Com Nieu is claypot rice, and I think the main selling point for this place is the theatrics that comes with it. They break the claypot, and toss the rice across the dining area, give it a few more tosses. If you are lucky, the server might even oblige with an extra roll. Taste-wise, it is crispy, and as they drizzle sesame oil over it, it is very fragrant. Just a tad pricey at 50000 dong (~2.5 USD/4 SGD).

Breaking the claypot

He catches the rice

Gives it an extra little toss

The tasty end result

We ordered three other dishes to go with it:

Tofu and Mushroom

Garlic Pork Ribs

Hanoi Spicy Fish Soup

The rest of the dishes were very nice, albeit a little pricey for Vietnamese standards. The whole meal costs around 300,000 dong (15 USD/23 SGD). A small point to note: the servers tend to try and recommend the more expensive dishes that cost around 150,000 dong (8 USD/12 SGD). There are, however, cheaper dishes available on the menu.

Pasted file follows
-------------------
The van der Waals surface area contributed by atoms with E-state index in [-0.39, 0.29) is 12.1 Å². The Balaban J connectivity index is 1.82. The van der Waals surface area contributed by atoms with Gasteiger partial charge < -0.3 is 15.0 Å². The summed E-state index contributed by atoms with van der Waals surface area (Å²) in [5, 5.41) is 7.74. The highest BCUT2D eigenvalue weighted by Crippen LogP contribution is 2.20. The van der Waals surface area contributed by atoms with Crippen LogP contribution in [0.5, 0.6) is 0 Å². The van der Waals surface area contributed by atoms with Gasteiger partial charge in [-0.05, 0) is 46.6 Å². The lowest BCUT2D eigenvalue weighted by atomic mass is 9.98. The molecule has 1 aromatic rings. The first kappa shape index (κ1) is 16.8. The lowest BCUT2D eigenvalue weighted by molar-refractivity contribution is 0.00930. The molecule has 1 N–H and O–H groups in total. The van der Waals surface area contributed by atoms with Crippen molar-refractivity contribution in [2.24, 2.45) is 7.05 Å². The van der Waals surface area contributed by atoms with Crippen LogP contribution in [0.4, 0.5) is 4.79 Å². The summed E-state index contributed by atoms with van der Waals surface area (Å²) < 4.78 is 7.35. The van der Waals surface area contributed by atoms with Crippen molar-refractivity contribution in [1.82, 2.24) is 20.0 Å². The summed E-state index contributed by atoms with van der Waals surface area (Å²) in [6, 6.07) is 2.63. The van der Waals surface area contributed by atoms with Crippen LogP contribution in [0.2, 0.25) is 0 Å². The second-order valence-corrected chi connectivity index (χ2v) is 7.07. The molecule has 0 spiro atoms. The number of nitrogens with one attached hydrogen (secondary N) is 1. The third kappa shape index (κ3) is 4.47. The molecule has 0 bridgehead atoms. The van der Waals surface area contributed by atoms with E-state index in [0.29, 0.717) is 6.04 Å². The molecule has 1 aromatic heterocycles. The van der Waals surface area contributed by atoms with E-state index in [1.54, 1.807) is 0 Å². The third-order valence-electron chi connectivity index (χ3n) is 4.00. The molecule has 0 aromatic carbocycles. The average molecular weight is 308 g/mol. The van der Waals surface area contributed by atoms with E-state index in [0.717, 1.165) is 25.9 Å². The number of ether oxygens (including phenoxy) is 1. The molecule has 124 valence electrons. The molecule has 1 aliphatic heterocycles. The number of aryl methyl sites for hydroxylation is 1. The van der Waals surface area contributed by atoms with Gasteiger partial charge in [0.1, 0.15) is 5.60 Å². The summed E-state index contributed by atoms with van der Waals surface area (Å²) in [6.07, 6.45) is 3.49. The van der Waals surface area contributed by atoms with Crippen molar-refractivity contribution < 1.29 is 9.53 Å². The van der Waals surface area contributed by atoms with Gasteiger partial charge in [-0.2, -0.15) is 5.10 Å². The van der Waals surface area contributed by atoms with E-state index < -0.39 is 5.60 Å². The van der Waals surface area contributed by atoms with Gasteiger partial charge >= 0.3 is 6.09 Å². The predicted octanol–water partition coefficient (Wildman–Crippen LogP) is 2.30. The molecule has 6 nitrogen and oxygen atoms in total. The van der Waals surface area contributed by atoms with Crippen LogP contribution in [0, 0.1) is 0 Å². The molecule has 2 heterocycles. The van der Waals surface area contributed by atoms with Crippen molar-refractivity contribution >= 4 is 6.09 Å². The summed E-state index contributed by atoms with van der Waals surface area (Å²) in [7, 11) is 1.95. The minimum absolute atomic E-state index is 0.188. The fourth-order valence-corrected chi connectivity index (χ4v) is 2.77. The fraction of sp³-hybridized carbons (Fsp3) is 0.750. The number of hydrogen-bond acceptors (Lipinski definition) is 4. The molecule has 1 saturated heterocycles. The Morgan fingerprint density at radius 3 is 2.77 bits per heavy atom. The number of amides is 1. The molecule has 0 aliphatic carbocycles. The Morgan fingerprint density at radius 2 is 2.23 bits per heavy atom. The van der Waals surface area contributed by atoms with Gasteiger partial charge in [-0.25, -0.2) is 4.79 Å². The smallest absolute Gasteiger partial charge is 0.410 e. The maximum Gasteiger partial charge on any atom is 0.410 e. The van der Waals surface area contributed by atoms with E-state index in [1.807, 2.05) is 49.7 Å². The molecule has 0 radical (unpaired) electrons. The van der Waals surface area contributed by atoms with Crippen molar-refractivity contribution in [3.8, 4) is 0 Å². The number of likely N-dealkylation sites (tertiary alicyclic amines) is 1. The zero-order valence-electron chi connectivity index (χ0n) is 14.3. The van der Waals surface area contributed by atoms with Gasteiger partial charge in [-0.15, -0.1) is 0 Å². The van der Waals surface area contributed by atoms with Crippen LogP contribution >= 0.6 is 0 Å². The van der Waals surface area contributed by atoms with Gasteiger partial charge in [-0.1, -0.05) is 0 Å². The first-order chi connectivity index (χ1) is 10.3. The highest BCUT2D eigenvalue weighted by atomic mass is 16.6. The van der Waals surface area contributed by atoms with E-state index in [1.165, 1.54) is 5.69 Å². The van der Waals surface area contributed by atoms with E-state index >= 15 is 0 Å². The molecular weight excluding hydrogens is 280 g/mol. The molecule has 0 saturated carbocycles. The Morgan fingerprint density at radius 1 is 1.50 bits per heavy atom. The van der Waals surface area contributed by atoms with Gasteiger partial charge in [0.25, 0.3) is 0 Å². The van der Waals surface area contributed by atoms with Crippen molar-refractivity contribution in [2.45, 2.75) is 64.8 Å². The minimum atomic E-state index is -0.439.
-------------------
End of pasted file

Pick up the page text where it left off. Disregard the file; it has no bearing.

Vietnam – Ho Chi Minh City, 17 August 2010

Given that this is the fifth time I am here, I didn’t do much today, except walk towards Highlands cafe for some coffee and work.

Some interesting/depressing sights along the way:

Poster of Ton Duc Thang

I was quite surprised to see a poster of him, as the predominant figure of most posters is Ho Chi Minh. Ton Duc Thang is the first president of the Socialist Republic of Vietnam. For more on him, check out Imagined Ancestries Of Vietnamese Communism: Ton Duc Thang And The Politics Of History And Memory (Critical Dialogues in Southeast Asian Studies).

Some call the phone booth a home

The dazzling growth of Ho Chi Minh City and Vietnam has its costs – the rich-poor gap has just widened, and some now call phone booths home, in a city which has seen the rise of housing costs, amongst other living costs.